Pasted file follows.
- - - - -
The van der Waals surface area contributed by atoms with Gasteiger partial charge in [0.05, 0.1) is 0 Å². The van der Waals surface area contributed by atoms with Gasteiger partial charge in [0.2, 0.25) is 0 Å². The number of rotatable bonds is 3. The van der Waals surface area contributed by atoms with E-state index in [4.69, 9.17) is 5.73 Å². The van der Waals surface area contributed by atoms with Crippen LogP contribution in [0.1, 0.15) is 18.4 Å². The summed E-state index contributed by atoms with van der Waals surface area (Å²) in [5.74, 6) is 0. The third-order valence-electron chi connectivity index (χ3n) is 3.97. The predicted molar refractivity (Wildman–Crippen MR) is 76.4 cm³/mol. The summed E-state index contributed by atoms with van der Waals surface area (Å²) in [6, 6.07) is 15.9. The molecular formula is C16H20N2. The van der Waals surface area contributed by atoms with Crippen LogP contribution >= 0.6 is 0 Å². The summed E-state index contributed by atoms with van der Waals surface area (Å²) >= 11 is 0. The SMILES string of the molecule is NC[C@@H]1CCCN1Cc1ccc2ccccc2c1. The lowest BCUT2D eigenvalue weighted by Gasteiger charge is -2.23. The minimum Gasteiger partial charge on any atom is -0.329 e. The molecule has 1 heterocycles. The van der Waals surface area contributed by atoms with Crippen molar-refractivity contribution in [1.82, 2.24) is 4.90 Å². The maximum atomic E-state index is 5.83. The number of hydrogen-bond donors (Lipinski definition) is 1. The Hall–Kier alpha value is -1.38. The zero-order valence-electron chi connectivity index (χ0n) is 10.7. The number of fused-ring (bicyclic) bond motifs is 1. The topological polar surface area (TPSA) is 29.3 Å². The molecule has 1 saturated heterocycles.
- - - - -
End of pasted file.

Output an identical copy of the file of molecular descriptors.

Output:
The van der Waals surface area contributed by atoms with Gasteiger partial charge in [0.05, 0.1) is 0 Å². The van der Waals surface area contributed by atoms with Gasteiger partial charge in [0.2, 0.25) is 0 Å². The number of rotatable bonds is 3. The van der Waals surface area contributed by atoms with E-state index in [4.69, 9.17) is 5.73 Å². The van der Waals surface area contributed by atoms with Crippen LogP contribution in [0.1, 0.15) is 18.4 Å². The summed E-state index contributed by atoms with van der Waals surface area (Å²) in [5.74, 6) is 0. The third-order valence-electron chi connectivity index (χ3n) is 3.97. The predicted molar refractivity (Wildman–Crippen MR) is 76.4 cm³/mol. The summed E-state index contributed by atoms with van der Waals surface area (Å²) in [6, 6.07) is 15.9. The molecular formula is C16H20N2. The van der Waals surface area contributed by atoms with Crippen LogP contribution >= 0.6 is 0 Å². The summed E-state index contributed by atoms with van der Waals surface area (Å²) >= 11 is 0. The SMILES string of the molecule is NC[C@@H]1CCCN1Cc1ccc2ccccc2c1. The lowest BCUT2D eigenvalue weighted by Gasteiger charge is -2.23. The minimum Gasteiger partial charge on any atom is -0.329 e. The molecule has 1 heterocycles. The van der Waals surface area contributed by atoms with Crippen molar-refractivity contribution in [1.82, 2.24) is 4.90 Å². The maximum atomic E-state index is 5.83. The number of hydrogen-bond donors (Lipinski definition) is 1. The Hall–Kier alpha value is -1.38. The zero-order valence-electron chi connectivity index (χ0n) is 10.7. The number of fused-ring (bicyclic) bond motifs is 1. The topological polar surface area (TPSA) is 29.3 Å². The molecule has 1 saturated heterocycles.